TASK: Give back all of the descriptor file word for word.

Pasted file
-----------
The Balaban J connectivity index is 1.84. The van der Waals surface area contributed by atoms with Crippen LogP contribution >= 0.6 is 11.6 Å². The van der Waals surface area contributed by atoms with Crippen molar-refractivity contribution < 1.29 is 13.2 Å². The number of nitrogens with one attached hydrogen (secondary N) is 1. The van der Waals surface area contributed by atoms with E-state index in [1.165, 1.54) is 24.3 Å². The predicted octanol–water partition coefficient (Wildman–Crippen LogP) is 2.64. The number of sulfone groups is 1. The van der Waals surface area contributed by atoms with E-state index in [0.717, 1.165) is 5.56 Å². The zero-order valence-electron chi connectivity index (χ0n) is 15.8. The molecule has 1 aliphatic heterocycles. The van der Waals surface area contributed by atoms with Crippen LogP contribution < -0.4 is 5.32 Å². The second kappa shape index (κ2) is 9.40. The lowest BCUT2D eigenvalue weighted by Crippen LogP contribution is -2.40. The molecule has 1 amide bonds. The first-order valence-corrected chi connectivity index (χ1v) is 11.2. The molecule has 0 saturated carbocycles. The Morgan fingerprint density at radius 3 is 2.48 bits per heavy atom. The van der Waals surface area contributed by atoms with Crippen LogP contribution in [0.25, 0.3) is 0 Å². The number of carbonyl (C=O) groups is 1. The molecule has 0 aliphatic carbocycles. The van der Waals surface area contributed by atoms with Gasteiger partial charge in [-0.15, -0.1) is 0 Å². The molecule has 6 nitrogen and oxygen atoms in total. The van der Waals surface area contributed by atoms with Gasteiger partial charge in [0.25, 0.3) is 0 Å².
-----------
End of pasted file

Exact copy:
The Balaban J connectivity index is 1.84. The van der Waals surface area contributed by atoms with Crippen LogP contribution >= 0.6 is 11.6 Å². The van der Waals surface area contributed by atoms with Crippen molar-refractivity contribution < 1.29 is 13.2 Å². The number of nitrogens with one attached hydrogen (secondary N) is 1. The van der Waals surface area contributed by atoms with E-state index in [1.165, 1.54) is 24.3 Å². The predicted octanol–water partition coefficient (Wildman–Crippen LogP) is 2.64. The number of sulfone groups is 1. The van der Waals surface area contributed by atoms with E-state index in [0.717, 1.165) is 5.56 Å². The zero-order valence-electron chi connectivity index (χ0n) is 15.8. The molecule has 1 aliphatic heterocycles. The van der Waals surface area contributed by atoms with Crippen LogP contribution < -0.4 is 5.32 Å². The second kappa shape index (κ2) is 9.40. The lowest BCUT2D eigenvalue weighted by Crippen LogP contribution is -2.40. The molecule has 1 amide bonds. The first-order valence-corrected chi connectivity index (χ1v) is 11.2. The molecule has 0 saturated carbocycles. The Morgan fingerprint density at radius 3 is 2.48 bits per heavy atom. The van der Waals surface area contributed by atoms with Crippen LogP contribution in [0.25, 0.3) is 0 Å². The number of carbonyl (C=O) groups is 1. The molecule has 0 aliphatic carbocycles. The van der Waals surface area contributed by atoms with Gasteiger partial charge in [-0.15, -0.1) is 0 Å². The molecule has 6 nitrogen and oxygen atoms in total. The van der Waals surface area contributed by atoms with Gasteiger partial charge in [0.25, 0.3) is 0 Å².